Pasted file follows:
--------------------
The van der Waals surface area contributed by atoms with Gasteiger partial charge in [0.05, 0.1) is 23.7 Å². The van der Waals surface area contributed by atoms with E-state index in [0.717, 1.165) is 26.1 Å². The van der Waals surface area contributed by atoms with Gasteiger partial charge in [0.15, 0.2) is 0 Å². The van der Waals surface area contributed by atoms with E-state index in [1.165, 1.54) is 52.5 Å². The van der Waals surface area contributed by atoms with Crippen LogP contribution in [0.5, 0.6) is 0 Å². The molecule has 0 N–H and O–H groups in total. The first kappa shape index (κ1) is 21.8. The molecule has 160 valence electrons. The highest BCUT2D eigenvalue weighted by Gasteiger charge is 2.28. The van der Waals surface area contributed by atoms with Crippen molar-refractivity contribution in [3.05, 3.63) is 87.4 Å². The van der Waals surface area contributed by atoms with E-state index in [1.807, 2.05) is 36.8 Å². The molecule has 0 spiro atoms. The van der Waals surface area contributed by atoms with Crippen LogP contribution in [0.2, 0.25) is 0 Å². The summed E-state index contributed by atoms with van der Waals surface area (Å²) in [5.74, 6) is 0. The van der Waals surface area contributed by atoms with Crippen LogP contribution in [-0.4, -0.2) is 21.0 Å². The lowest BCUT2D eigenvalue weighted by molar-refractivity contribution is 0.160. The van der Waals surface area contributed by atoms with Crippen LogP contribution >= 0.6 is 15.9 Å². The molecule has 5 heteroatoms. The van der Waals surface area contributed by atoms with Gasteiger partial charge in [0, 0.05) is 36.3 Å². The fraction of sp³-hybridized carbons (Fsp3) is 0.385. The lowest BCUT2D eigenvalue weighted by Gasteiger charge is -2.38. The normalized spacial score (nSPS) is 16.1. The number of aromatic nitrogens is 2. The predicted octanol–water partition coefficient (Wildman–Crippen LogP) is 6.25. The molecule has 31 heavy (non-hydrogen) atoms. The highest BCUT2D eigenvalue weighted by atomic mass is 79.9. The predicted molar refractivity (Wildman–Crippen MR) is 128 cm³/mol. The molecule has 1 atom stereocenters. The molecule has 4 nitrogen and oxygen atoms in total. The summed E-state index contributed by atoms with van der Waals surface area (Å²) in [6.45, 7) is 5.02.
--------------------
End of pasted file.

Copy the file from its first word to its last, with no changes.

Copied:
The van der Waals surface area contributed by atoms with Gasteiger partial charge in [0.05, 0.1) is 23.7 Å². The van der Waals surface area contributed by atoms with E-state index in [0.717, 1.165) is 26.1 Å². The van der Waals surface area contributed by atoms with Gasteiger partial charge in [0.15, 0.2) is 0 Å². The van der Waals surface area contributed by atoms with E-state index in [1.165, 1.54) is 52.5 Å². The van der Waals surface area contributed by atoms with Crippen LogP contribution in [0.5, 0.6) is 0 Å². The molecule has 0 N–H and O–H groups in total. The first kappa shape index (κ1) is 21.8. The molecule has 160 valence electrons. The highest BCUT2D eigenvalue weighted by Gasteiger charge is 2.28. The van der Waals surface area contributed by atoms with Crippen molar-refractivity contribution in [3.05, 3.63) is 87.4 Å². The van der Waals surface area contributed by atoms with E-state index in [1.807, 2.05) is 36.8 Å². The molecule has 0 spiro atoms. The van der Waals surface area contributed by atoms with Crippen LogP contribution in [0.2, 0.25) is 0 Å². The summed E-state index contributed by atoms with van der Waals surface area (Å²) in [5.74, 6) is 0. The van der Waals surface area contributed by atoms with Crippen LogP contribution in [-0.4, -0.2) is 21.0 Å². The lowest BCUT2D eigenvalue weighted by molar-refractivity contribution is 0.160. The van der Waals surface area contributed by atoms with Crippen LogP contribution >= 0.6 is 15.9 Å². The molecule has 5 heteroatoms. The van der Waals surface area contributed by atoms with Gasteiger partial charge in [0, 0.05) is 36.3 Å². The fraction of sp³-hybridized carbons (Fsp3) is 0.385. The lowest BCUT2D eigenvalue weighted by Gasteiger charge is -2.38. The normalized spacial score (nSPS) is 16.1. The number of aromatic nitrogens is 2. The predicted octanol–water partition coefficient (Wildman–Crippen LogP) is 6.25. The molecule has 31 heavy (non-hydrogen) atoms. The highest BCUT2D eigenvalue weighted by atomic mass is 79.9. The predicted molar refractivity (Wildman–Crippen MR) is 128 cm³/mol. The molecule has 1 atom stereocenters. The molecule has 4 nitrogen and oxygen atoms in total. The summed E-state index contributed by atoms with van der Waals surface area (Å²) in [6.45, 7) is 5.02.